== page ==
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He is able to say—are delivered to Me of My Father, that is, as the connection shows, not the whole government of the world, but all that is hidden from the wise and prudent and revealed to babes, the whole of God's revelation in the gospel. The words that immediately follow mean the same thing in another form: “No man knoweth the Father but the Son, and He to whomsoever He will reveal Him." All knowledge of God as the heavenly Father, as holy love imparting itself, and along with that, all satisfying and comforting communion with God, comes through Him and Him only; as it is said in the Fourth Gospel : "No man cometh to the Father but by Me.” This Son, so unique and exalted, is for that very reason a mystery to men: “No man knoweth the Son but the Father,"—the Father alone knows all that He has intrusted to the Son, and laid upon Him. Not that that is to remain a mystery, while the mystery of the Father would be revealed through the Son. The Father also reveals the secret of the Son, as, for example, to Peter when He declared of him: “Flesh and blood hath not revealed it unto thee, but My Father in heaven” (Matt. xvi. 17), though at that moment no man had recognised the Son as Messiah in the spiritual divine sense. Jesus Himself, therefore, gives us here the explanation of the name Son which He claims in a unique sense with regard to the Father. It is a mutual relation that has no equal, a mutual knowledge of which the world bas no conception, a relation of inmost confidence with one another. But it is not, on that account, a metaphysical mystery. Peter did not see any metaphysical relation in Jesus (Matt. xvi. 16), but a mystery of salvation; and that also is the point in Matt. xi., as testified by the words which follow: “ Come unto Me, all ye that labour and are heavy laden, and I will give you rest." It is a very curious error which supposes that the uniqueness and perfection of His relation as a Son must overstep the ideal limits of the human personality. If the pure in heart are to see God (Matt. v. 8), must not the countenance of God in its whole purity be reflected in the absolutely pure human heart ? And if God has indeed prepared the heart of man to be His dwellingplace on earth, must not His whole fulness dwell in the human heart which is fully opened to Him, and offers Him a

perfect home, in which there is a sanctuary undefiled.

And our conception of the relation of Jesus as Son is conclusively established by the mapedóon of Matt. xi. 27. All things are delivered unto Me of My Father; but delivered by Him whom He not only extols in true human devotion as His Father, but at the same time as Lord of heaven and earth ; they are the original property of the Father, and not of the Son. That is the synoptic testimony of Jesus about Himself. It contains no trace of that speculative theology with which the Church of later days, applying Greek philosophical conceptions to biblical views, attempted to explain to herself the union of the divine and human which was consummated in Him; it does not even contain a trace of the pre-existence idea, in which Paul and John gave to the Church a starting point for that subsequent theology. But, , it may be asked, what does this christological self-testimony lack to make Jesus known to us as the Saviour of the world —to describe Him as the man who by personally realising in Himself communion with God, needed only to communicate Himself to His brethren in order to communicate to them God and eternal life?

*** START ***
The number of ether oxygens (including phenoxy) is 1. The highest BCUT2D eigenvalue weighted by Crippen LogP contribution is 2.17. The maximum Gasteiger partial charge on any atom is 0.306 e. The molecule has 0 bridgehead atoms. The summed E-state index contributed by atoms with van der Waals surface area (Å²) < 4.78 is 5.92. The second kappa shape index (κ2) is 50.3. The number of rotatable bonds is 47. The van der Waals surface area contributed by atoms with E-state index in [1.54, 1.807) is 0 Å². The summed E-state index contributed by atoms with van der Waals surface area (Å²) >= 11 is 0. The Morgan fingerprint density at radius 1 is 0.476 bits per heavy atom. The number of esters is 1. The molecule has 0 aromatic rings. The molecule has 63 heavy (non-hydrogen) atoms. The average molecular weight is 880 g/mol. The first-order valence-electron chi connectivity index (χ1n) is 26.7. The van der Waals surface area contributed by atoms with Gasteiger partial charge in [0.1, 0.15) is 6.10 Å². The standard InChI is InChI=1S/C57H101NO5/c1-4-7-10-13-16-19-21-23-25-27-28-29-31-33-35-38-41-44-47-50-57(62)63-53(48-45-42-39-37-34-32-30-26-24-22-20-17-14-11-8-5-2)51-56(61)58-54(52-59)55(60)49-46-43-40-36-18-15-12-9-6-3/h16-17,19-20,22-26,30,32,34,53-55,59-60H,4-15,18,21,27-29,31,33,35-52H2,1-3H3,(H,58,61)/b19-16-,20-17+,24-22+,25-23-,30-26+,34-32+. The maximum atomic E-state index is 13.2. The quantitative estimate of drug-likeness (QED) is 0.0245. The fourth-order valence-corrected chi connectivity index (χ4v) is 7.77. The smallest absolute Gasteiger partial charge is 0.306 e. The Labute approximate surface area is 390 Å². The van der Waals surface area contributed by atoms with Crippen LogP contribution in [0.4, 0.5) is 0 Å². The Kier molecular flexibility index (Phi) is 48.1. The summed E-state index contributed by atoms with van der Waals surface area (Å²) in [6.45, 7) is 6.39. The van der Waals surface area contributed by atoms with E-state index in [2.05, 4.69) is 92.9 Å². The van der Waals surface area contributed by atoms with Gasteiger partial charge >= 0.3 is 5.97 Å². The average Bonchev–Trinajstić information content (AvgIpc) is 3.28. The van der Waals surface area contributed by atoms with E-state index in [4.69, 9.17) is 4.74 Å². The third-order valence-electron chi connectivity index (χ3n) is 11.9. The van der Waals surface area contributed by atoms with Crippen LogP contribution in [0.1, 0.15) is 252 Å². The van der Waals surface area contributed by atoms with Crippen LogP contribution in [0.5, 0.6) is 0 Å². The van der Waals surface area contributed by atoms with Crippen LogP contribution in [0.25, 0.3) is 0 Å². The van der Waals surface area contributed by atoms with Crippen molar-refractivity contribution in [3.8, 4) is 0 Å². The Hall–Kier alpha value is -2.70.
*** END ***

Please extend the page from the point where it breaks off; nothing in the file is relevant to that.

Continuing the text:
It is clear that the restoration of the kingdom of God must begin with a new revelation of God, springing out of the conciousness of Jesus. The true and perfect knowledge of God of which Jesus speaks in the words just discussed (Matt. xi. 27), is indeed the immediate precondition of that communion with God which is to be brought about. It is not therefore difficult to resolve the misunderstanding which has led to the recent assertion that Jesus had no new idea of God to announce,

1 The attempt has indeed been made, by combining Matt. xxiii. 34 with Luke xi. 49, to make Jesus synonymous with the codice Dsov (retained by Luke from the common source), which would to some extent correspond with what started the apostles in their doctrine of pre-existence. But even assuming that Matthew, by putting an éryá instead of the gopia Orov, desired to identify Jesus with the hypostatic wisdom of God (Prov. viii.), that would still be only an idea of the first evangelist's, not Jesus' own.

as His God was simply the God of the Old Testament. All New Testament views are, of course, as already remarked, rooted in the Old Testament. But they only come to flower in the New Testament, and in relation to their Old Testament stage of development they appear as really new. How then should the fundamental idea of all, the idea of God, form an exception to this rule ? Moreover, the consciousness which Jesus expresses is quite unlike that of one who merely preaches the God of the law and the prophets. When He says: “No man knoweth the Father but the Son, and he to whomsoever the Son will reveal Him," He unquestionably asserts an idea of God dwelling in Him and to be communicated by Him, which neither Moses nor Isaiah before Him cherished. Accordingly, His apostles—in direct contradiction to that modern assertion -were able to make His whole gospel consist in the revelation of a new and perfect idea of God: “This is the message we have heard of Him, and declare unto you, that God is light, and in Him is no darkness at all” (1 John i. 5).